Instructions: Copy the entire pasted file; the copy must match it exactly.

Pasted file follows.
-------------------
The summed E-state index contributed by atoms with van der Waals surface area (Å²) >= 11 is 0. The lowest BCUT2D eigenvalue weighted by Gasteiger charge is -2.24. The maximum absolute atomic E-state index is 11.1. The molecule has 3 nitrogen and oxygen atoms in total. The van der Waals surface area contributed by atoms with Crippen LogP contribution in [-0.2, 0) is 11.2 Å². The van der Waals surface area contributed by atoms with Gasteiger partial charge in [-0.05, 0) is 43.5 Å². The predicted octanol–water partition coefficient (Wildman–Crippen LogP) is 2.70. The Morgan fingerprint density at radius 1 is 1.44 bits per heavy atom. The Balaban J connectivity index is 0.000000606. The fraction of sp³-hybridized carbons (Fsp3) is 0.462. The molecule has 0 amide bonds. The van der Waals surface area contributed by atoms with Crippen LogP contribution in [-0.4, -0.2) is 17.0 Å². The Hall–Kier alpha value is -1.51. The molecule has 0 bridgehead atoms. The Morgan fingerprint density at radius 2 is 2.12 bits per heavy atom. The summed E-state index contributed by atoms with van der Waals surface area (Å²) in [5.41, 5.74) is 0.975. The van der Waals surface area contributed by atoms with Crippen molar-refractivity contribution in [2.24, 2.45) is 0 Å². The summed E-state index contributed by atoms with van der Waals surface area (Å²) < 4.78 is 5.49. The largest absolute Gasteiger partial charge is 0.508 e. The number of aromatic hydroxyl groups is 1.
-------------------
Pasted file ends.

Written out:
The summed E-state index contributed by atoms with van der Waals surface area (Å²) >= 11 is 0. The lowest BCUT2D eigenvalue weighted by Gasteiger charge is -2.24. The maximum absolute atomic E-state index is 11.1. The molecule has 3 nitrogen and oxygen atoms in total. The van der Waals surface area contributed by atoms with Crippen LogP contribution in [-0.2, 0) is 11.2 Å². The van der Waals surface area contributed by atoms with Gasteiger partial charge in [-0.05, 0) is 43.5 Å². The predicted octanol–water partition coefficient (Wildman–Crippen LogP) is 2.70. The Morgan fingerprint density at radius 1 is 1.44 bits per heavy atom. The Balaban J connectivity index is 0.000000606. The fraction of sp³-hybridized carbons (Fsp3) is 0.462. The molecule has 0 amide bonds. The van der Waals surface area contributed by atoms with Crippen LogP contribution in [-0.4, -0.2) is 17.0 Å². The Hall–Kier alpha value is -1.51. The molecule has 0 bridgehead atoms. The Morgan fingerprint density at radius 2 is 2.12 bits per heavy atom. The summed E-state index contributed by atoms with van der Waals surface area (Å²) in [5.41, 5.74) is 0.975. The van der Waals surface area contributed by atoms with Crippen molar-refractivity contribution in [2.24, 2.45) is 0 Å². The summed E-state index contributed by atoms with van der Waals surface area (Å²) < 4.78 is 5.49. The largest absolute Gasteiger partial charge is 0.508 e. The number of aromatic hydroxyl groups is 1.